Wilma Hagt, 81, was seriously injured when she was attacked by a raccoon outside of her St. Catharines home.
© Julie Jocsak
Wilma Hagt, 81, was seriously injured when she was attacked by a raccoon outside of her St. Catharines home.
An 81-year-old woman is recovering from bites and scratches after being attacked by a raccoon at her St. Catharines home in what officials say is a rare event.

Paramedics took Wilma Hagt to hospital with injuries to her legs and hands while animal services trapped the raccoon Sunday.

"I was bleeding all over," Hagt said Wednesday from her Carlton Street home. "It was just unbelievable. Half of my finger was off, the top of my finger was dangling.

"You tell people, they've never heard of it that vicious."

Hagt said she was leaving her home on Sunday at about 8 a.m. to go to the store and from the window noticed a raccoon walk very quietly from the backyard. It passed her house and went to the left towards her neighbour's property.

She went outside towards her car and suddenly felt her right leg being bitten. She said she didn't see the raccoon coming.

"I ran into the house. We have a small entrance and I thought I'd get away from him, but the door closes slowly because we have little kids here coming in and out, and he snuck in with me," she said. "That's when he attacked me quite a bit."

Hagt said she was stuck in the front mud room with the raccoon as he repeatedly went after her. Hagt's husband was in the shower and didn't hear the commotion.

"I thought, I have to get out of here. It's a little bit vague now because I was actually in shock, but I got into the house and locked the door in between."

She called 911 with the raccoon trapped in the mud room. She said the 911 operator kept her on the phone until Niagara Emergency Medical Services, police and Lincoln County Humane Society arrived.

The good news was that after receiving rabies shots, she was told Wednesday the raccoon was not rabid.

Kevin Strooband, executive director of the humane society, said an attack by a raccoon with no provocation is very unusual.

The Carlton Street raccoon may have been suffering from distemper, a bacterial virus that is the second leading cause of death in raccoons, next to human interference.

Distemper is the most prevalent disease in raccoons in this area, but Strooband said victims normally curl into a ball.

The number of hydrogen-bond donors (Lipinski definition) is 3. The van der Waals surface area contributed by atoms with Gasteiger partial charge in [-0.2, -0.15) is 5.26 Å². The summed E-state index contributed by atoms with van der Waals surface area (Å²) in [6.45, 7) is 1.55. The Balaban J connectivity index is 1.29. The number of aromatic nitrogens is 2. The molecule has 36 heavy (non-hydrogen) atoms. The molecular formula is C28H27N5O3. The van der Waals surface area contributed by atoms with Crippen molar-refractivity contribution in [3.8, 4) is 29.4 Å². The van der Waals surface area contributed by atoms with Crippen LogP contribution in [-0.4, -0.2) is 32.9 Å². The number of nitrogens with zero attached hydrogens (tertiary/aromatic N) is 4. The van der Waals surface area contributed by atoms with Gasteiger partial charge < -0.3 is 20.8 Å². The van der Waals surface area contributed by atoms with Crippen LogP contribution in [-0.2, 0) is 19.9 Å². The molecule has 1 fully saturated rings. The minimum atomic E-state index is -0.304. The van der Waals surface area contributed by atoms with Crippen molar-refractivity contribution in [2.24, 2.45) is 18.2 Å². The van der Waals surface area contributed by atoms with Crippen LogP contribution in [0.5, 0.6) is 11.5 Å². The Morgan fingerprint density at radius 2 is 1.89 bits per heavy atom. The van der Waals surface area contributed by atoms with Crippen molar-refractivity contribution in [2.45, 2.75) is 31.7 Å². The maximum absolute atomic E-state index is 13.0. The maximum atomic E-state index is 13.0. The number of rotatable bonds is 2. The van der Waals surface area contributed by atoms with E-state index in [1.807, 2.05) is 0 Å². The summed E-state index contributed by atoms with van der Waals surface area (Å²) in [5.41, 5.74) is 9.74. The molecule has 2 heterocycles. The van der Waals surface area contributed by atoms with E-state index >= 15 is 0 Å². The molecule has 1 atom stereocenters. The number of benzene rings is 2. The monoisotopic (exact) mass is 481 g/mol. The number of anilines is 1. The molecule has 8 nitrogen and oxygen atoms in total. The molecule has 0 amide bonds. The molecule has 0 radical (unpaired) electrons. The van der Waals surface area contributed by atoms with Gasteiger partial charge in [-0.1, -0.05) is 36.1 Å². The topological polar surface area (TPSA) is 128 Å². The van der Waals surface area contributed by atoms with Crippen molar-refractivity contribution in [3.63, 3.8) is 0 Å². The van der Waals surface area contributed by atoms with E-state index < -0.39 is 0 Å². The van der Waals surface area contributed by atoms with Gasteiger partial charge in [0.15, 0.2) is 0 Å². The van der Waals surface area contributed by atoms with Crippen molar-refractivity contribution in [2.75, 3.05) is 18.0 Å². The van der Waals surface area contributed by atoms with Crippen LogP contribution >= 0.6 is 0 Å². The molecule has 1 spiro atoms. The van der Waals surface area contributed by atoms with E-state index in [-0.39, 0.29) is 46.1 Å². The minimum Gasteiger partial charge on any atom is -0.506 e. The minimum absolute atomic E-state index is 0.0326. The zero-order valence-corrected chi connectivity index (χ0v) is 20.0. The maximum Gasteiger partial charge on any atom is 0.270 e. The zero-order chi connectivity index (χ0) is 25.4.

"With this raccoon that we're talking about, there was something wrong. Whether it was distemper or not, there's absolutely something wrong," he said.

The humane society received 120 calls about suspicious raccoons in St. Catharines in 2016 and 144 altogether when factoring in Grimsby, Thorold and other areas it responds to. That was drastically up from 29 in St. Catharines in 2015 and a total of 85 calls.

That doesn't necessarily mean there are more raccoons or sick raccoons in the city.

Strooband said people may be more aware of racoons and diligent about calling officials because of the rabies outbreak in Hamilton that's been found in some parts of Niagara.

Niagara Region Public Health said 21 raccoons and skunks have been found with rabies in the region since December 2015. They've been located in Grimsby, West Lincoln, particularly Caistor Centre, and Port Colborne.

Peter Jekel, manager of environmental health, said there was no human interaction in any of those rabies cases. The animals were picked up by Ministry of Natural Resources as part of their surveillance.

The public health department did investigate more cases of raccoon bites or contacts in 2016 over 2015 though. Again, that may be due to awareness.

Public Health had 53 cases of raccoon bites or contacts, such as saliva exposure, in 2016. That's up from the previous year when there were 39 cases, which also included other wild animals like skunks or foxes.

"The main way to prevent yourself from being exposed is a, get your animal vaccinated if you have a dog or a cat and to stay away from wild animals," Jekel said, adding there may be circumstances where a person is caught off guard while taking out the trash or something like that.

"But don't make your home attractive to raccoons to come in, like leaving garbage out or compost, things that would bring them in to look out for food," he said. "When you bring them in, you'll bring in the healthy ones, but also potentially the ones with rabies as well."

If an animal is acting strangely, Jekel said residents should call animal services and have them trapped.

Hagt said she had never seen a raccoon at her home before the day she was attacked. She can't help but think it could have happened to her great-grandkids who visit all the time.

"It's good to hear he didn't have rabies, but still it's funny how he attacked me," she said. "He was not cornered, I don't know what happened.

"He was so clam, cool and collected when he walked by the house."

Hagt received stitches on her finger and both legs. She said she can't walk or use crutches because her legs are too sore to put weight on them.

It's a bit nerve-racking to go outside but Hagt did enjoy some sun for a short time on Wednesday. She was alert of her surroundings.

"I had a stick with me there just in case."